Nickelodeon, Netflix ink multi-year licensing deal for original animated kids films and series

Netflix and Nickelodeon inked a new, multi-year output deal to produce original animated feature films and television series, the companies announced in a press release on Wednesday. 

The content will be based on both the Nickelodeon library of characters as well as all-new ones “for kids and families around the world.” 

The deal marks an expansion of the existing relationship between the two companies, the release said. The two companies’ relationship has so far brought popular animated specials like “Rocko’s Modern Life: Static Cling” and “Invader Zim: Enter the Florpus.” 

Also forthcoming are specials based on “The Loud House” and “Rise of the Teenage Mutant Ninja Turtles.” 

FILE: General view of the atmosphere at the Nickelodeon booth at San Diego Convention Center on July 17, 2019, in San Diego, California. (Photo by Daniel Knighton/Getty Images)

“Nickelodeon has generated scores of characters that kids love, and we look forward to telling wholly original stories that re-imagine and expand on the worlds they inhabit,” said Netflix vice president of original animation, Melissa Cobb. “We’re thrilled to continue collaborating with Brian Robbins, Ramsey Naito, and the creative team at Nickelodeon in new ways as we look to find fresh voices and bring bold stories to our global audience on Netflix.”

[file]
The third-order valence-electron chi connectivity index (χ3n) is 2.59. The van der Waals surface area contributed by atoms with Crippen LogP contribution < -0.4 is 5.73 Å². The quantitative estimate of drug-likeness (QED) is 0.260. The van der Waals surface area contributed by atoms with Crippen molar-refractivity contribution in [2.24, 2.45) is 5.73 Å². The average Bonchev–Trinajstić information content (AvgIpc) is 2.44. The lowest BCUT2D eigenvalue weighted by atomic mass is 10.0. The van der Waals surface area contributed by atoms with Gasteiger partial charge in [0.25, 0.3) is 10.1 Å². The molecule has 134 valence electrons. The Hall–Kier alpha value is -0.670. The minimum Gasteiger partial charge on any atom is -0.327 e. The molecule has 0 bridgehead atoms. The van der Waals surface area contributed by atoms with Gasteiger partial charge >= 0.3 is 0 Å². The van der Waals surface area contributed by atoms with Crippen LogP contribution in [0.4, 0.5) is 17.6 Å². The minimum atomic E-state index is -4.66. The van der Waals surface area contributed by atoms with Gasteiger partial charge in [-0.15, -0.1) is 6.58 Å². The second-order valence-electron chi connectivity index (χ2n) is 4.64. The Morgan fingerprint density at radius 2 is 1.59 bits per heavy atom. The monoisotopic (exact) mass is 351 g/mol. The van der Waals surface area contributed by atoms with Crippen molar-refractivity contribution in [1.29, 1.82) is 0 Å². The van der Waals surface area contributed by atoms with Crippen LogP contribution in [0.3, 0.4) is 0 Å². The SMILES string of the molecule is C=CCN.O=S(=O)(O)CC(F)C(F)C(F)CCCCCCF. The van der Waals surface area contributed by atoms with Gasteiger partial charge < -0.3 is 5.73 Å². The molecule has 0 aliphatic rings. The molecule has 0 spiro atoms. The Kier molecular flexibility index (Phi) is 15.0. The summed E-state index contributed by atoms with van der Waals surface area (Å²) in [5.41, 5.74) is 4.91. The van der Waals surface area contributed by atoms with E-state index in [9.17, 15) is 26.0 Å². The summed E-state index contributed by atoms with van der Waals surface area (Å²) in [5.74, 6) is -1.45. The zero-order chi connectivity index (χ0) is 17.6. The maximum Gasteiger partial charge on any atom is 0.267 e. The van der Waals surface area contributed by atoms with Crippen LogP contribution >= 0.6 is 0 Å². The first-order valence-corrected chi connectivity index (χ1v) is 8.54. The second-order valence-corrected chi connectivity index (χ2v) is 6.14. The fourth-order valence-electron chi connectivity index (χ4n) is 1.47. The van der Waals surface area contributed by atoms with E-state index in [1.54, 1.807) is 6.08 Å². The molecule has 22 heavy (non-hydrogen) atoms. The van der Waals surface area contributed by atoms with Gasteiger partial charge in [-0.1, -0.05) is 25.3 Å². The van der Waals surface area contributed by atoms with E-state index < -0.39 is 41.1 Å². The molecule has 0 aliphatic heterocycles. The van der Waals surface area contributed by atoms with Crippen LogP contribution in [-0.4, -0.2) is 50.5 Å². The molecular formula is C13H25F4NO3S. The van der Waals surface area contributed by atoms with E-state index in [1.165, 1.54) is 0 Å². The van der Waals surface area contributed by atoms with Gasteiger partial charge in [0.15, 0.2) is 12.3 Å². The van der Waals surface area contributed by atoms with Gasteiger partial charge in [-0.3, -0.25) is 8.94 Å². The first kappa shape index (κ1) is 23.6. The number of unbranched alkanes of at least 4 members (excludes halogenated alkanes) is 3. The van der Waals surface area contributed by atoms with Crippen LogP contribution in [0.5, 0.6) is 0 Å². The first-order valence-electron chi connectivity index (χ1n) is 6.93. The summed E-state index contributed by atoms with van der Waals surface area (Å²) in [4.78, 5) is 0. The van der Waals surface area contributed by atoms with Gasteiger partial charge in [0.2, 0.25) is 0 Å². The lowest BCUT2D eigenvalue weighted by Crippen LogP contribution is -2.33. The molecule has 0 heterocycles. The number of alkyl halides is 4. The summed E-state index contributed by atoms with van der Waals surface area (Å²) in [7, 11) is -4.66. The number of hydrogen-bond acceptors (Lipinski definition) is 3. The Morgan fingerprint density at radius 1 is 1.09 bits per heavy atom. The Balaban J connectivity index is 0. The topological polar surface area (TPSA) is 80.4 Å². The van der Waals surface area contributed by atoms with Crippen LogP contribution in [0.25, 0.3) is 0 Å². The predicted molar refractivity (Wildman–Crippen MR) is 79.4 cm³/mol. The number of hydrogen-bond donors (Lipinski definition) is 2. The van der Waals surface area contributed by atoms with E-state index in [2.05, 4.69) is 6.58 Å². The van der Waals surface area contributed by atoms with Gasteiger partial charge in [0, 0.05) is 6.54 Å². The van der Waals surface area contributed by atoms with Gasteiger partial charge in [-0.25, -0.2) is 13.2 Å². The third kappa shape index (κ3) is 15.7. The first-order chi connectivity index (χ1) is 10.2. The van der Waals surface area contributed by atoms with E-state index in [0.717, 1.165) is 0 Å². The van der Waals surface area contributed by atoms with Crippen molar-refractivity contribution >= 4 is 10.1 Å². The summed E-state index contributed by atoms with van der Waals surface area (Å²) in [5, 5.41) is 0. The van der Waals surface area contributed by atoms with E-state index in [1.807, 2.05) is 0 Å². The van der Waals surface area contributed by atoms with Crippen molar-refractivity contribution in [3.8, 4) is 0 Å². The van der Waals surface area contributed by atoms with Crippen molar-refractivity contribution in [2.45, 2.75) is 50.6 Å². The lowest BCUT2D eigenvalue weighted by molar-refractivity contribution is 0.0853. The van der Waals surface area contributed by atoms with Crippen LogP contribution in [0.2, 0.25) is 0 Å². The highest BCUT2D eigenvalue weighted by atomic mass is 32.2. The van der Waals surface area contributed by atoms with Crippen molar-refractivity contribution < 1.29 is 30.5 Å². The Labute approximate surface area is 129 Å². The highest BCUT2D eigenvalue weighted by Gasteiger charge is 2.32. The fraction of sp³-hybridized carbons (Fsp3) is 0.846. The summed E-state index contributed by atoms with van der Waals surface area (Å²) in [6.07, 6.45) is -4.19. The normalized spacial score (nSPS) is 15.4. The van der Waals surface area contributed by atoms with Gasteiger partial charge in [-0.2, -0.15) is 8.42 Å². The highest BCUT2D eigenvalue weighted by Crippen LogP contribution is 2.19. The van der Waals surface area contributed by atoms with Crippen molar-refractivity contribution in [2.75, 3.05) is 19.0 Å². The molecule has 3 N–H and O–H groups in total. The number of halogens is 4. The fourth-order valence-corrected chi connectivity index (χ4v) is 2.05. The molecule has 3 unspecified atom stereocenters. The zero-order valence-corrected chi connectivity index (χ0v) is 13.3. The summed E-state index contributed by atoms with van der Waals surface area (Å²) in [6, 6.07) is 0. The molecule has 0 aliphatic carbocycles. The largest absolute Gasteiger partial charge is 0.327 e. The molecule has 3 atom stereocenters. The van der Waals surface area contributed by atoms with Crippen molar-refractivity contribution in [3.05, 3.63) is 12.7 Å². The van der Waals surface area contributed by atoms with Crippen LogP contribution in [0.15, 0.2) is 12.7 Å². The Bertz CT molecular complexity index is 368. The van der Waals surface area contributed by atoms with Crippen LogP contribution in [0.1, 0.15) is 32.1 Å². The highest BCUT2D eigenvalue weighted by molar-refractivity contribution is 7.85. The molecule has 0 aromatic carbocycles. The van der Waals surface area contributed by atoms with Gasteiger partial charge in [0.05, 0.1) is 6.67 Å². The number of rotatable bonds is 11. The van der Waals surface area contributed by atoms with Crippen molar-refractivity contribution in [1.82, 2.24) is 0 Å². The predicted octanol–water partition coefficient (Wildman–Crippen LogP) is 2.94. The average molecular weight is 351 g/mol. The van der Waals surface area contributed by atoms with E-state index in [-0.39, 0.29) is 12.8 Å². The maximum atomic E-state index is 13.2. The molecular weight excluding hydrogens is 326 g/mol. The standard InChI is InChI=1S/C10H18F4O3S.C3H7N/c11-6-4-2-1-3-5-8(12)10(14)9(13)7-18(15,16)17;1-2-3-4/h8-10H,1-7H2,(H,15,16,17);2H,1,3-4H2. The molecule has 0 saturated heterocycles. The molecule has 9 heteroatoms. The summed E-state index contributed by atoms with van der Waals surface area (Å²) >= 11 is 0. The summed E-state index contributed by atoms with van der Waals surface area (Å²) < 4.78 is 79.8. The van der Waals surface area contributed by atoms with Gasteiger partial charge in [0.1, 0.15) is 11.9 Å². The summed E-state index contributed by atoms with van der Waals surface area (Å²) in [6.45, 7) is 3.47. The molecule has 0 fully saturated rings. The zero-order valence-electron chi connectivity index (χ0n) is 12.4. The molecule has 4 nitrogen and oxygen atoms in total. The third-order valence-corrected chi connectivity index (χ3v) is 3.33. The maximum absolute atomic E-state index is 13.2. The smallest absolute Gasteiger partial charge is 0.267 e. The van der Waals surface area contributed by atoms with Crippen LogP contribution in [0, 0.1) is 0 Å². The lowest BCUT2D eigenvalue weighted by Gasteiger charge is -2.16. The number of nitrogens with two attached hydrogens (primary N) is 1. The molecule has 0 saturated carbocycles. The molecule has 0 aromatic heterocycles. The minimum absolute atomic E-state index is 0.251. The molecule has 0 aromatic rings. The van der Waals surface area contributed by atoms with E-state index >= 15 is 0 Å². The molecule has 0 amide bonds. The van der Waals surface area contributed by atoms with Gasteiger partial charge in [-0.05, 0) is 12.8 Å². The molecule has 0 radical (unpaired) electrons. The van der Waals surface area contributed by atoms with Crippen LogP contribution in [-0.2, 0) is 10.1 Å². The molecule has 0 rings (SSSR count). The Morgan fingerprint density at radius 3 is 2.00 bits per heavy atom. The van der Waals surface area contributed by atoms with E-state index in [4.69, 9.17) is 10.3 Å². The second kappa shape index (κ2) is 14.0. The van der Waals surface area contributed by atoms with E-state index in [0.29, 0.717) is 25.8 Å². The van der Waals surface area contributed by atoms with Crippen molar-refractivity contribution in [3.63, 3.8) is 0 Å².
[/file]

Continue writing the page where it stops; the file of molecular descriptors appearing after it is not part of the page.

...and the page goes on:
“Netflix Animation supports the global community of storytellers across all genres, tones, and techniques,” the release said. 

The upcoming 2019 animated slate includes family animated feature film “Klaus” from Sergio Pablos (streaming November 15), kids animated series “Dino Girl Gauko” from Japan (streaming November 22), adult animated film “I Lost My Body” from Jérémy Clapin (streaming November 29) and “Fast & Furious Spy Racers” from DreamWorks (streaming December 26), among others, according to the release. 

“Nickelodeon’s next step forward is to keep expanding beyond linear platforms, and our broader content partnership with Netflix is a key path toward that goal,” said Brian Robbins, President of Nickelodeon.

“The Nickelodeon Animation Studio is home to the world-class artists and storytellers behind some of the most iconic characters and shows ever made, and our head of Animation, Ramsey Naito, has been building on that legacy over the past year by ramping up development and production exponentially. The ideas and work at our Studio are flowing, and we can’t wait to work with Melissa and the Netflix team on a premium slate of original animated content for kids and families around the world,” Robbins said.